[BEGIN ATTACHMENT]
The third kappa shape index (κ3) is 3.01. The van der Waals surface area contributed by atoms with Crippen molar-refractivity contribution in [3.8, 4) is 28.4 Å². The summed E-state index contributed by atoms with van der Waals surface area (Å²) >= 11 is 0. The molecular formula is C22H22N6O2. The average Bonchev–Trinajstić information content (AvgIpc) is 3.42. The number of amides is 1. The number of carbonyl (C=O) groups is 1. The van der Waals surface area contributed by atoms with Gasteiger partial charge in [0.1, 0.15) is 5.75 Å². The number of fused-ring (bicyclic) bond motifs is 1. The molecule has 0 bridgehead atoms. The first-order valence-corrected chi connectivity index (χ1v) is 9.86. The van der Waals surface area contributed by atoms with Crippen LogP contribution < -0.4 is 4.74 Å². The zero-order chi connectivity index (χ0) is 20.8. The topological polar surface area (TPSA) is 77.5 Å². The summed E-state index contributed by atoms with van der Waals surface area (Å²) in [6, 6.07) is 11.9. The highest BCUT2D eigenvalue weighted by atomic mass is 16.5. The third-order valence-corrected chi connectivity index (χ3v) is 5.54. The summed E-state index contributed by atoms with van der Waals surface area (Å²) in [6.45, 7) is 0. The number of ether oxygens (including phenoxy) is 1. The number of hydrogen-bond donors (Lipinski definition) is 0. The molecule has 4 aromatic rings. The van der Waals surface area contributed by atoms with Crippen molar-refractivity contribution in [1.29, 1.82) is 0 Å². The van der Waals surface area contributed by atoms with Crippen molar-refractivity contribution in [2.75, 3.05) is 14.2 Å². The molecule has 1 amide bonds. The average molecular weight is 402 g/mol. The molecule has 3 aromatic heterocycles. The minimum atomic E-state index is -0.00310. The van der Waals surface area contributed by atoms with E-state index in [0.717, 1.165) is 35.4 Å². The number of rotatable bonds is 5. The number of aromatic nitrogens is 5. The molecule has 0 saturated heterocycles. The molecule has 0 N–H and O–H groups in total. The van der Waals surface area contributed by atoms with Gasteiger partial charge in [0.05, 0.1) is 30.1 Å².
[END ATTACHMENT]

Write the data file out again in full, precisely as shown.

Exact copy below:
The third kappa shape index (κ3) is 3.01. The van der Waals surface area contributed by atoms with Crippen molar-refractivity contribution in [3.8, 4) is 28.4 Å². The summed E-state index contributed by atoms with van der Waals surface area (Å²) >= 11 is 0. The molecular formula is C22H22N6O2. The average Bonchev–Trinajstić information content (AvgIpc) is 3.42. The number of amides is 1. The number of carbonyl (C=O) groups is 1. The van der Waals surface area contributed by atoms with Gasteiger partial charge in [0.1, 0.15) is 5.75 Å². The number of fused-ring (bicyclic) bond motifs is 1. The molecule has 0 bridgehead atoms. The first-order valence-corrected chi connectivity index (χ1v) is 9.86. The van der Waals surface area contributed by atoms with Crippen LogP contribution < -0.4 is 4.74 Å². The zero-order chi connectivity index (χ0) is 20.8. The topological polar surface area (TPSA) is 77.5 Å². The summed E-state index contributed by atoms with van der Waals surface area (Å²) in [6, 6.07) is 11.9. The highest BCUT2D eigenvalue weighted by atomic mass is 16.5. The third-order valence-corrected chi connectivity index (χ3v) is 5.54. The summed E-state index contributed by atoms with van der Waals surface area (Å²) in [6.45, 7) is 0. The number of ether oxygens (including phenoxy) is 1. The number of hydrogen-bond donors (Lipinski definition) is 0. The molecule has 4 aromatic rings. The van der Waals surface area contributed by atoms with Crippen molar-refractivity contribution in [1.29, 1.82) is 0 Å². The van der Waals surface area contributed by atoms with Crippen molar-refractivity contribution in [2.75, 3.05) is 14.2 Å². The molecule has 1 amide bonds. The average molecular weight is 402 g/mol. The molecule has 3 aromatic heterocycles. The minimum atomic E-state index is -0.00310. The van der Waals surface area contributed by atoms with E-state index in [0.717, 1.165) is 35.4 Å². The number of rotatable bonds is 5. The number of aromatic nitrogens is 5. The molecule has 0 saturated heterocycles. The molecule has 0 N–H and O–H groups in total. The van der Waals surface area contributed by atoms with Gasteiger partial charge in [0.05, 0.1) is 30.1 Å².